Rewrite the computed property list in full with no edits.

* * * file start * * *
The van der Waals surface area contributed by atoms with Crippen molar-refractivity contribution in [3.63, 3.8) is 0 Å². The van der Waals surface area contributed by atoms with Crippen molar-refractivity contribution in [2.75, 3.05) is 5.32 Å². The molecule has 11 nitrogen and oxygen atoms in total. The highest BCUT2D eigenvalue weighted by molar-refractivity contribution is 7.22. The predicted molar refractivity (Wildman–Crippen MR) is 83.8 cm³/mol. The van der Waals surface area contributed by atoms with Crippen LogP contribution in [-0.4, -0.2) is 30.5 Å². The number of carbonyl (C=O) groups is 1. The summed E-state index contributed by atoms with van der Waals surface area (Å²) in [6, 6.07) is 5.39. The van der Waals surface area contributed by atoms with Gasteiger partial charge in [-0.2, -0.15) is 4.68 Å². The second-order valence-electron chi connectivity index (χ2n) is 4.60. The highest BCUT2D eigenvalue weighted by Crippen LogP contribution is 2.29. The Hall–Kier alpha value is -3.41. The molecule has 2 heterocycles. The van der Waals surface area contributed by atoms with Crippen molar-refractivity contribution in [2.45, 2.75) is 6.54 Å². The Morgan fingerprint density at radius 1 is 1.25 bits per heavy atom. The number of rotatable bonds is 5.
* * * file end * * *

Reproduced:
The van der Waals surface area contributed by atoms with Crippen molar-refractivity contribution in [3.63, 3.8) is 0 Å². The van der Waals surface area contributed by atoms with Crippen molar-refractivity contribution in [2.75, 3.05) is 5.32 Å². The molecule has 11 nitrogen and oxygen atoms in total. The highest BCUT2D eigenvalue weighted by molar-refractivity contribution is 7.22. The predicted molar refractivity (Wildman–Crippen MR) is 83.8 cm³/mol. The van der Waals surface area contributed by atoms with Crippen LogP contribution in [-0.4, -0.2) is 30.5 Å². The number of carbonyl (C=O) groups is 1. The summed E-state index contributed by atoms with van der Waals surface area (Å²) in [6, 6.07) is 5.39. The van der Waals surface area contributed by atoms with Gasteiger partial charge in [-0.2, -0.15) is 4.68 Å². The second-order valence-electron chi connectivity index (χ2n) is 4.60. The highest BCUT2D eigenvalue weighted by Crippen LogP contribution is 2.29. The Hall–Kier alpha value is -3.41. The molecule has 2 heterocycles. The van der Waals surface area contributed by atoms with Crippen molar-refractivity contribution in [2.45, 2.75) is 6.54 Å². The Morgan fingerprint density at radius 1 is 1.25 bits per heavy atom. The number of rotatable bonds is 5.